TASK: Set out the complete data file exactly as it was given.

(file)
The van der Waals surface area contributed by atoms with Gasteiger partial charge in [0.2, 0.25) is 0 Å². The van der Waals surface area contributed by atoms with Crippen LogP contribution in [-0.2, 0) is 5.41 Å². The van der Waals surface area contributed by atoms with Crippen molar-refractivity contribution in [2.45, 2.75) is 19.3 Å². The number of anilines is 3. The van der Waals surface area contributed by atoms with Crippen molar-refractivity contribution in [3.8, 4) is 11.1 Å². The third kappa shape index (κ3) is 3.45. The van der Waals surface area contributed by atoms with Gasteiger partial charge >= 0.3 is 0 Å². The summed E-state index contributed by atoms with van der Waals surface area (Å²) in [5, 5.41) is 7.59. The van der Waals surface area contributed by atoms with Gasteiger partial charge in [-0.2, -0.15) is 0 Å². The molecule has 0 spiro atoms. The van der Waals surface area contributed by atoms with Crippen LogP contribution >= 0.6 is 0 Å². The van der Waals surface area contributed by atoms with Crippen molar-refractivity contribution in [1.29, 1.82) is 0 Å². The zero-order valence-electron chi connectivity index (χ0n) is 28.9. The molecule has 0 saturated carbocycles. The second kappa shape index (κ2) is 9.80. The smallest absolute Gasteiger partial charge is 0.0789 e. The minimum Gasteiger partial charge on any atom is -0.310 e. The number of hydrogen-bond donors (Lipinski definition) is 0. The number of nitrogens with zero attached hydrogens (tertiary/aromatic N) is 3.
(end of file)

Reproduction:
The van der Waals surface area contributed by atoms with Gasteiger partial charge in [0.2, 0.25) is 0 Å². The van der Waals surface area contributed by atoms with Crippen LogP contribution in [-0.2, 0) is 5.41 Å². The van der Waals surface area contributed by atoms with Crippen molar-refractivity contribution in [2.45, 2.75) is 19.3 Å². The number of anilines is 3. The van der Waals surface area contributed by atoms with Crippen molar-refractivity contribution in [3.8, 4) is 11.1 Å². The third kappa shape index (κ3) is 3.45. The van der Waals surface area contributed by atoms with Gasteiger partial charge >= 0.3 is 0 Å². The summed E-state index contributed by atoms with van der Waals surface area (Å²) in [5, 5.41) is 7.59. The van der Waals surface area contributed by atoms with Gasteiger partial charge in [-0.2, -0.15) is 0 Å². The molecule has 0 spiro atoms. The van der Waals surface area contributed by atoms with Crippen LogP contribution >= 0.6 is 0 Å². The van der Waals surface area contributed by atoms with Crippen molar-refractivity contribution in [1.29, 1.82) is 0 Å². The zero-order valence-electron chi connectivity index (χ0n) is 28.9. The molecule has 0 saturated carbocycles. The second kappa shape index (κ2) is 9.80. The smallest absolute Gasteiger partial charge is 0.0789 e. The minimum Gasteiger partial charge on any atom is -0.310 e. The number of hydrogen-bond donors (Lipinski definition) is 0. The number of nitrogens with zero attached hydrogens (tertiary/aromatic N) is 3.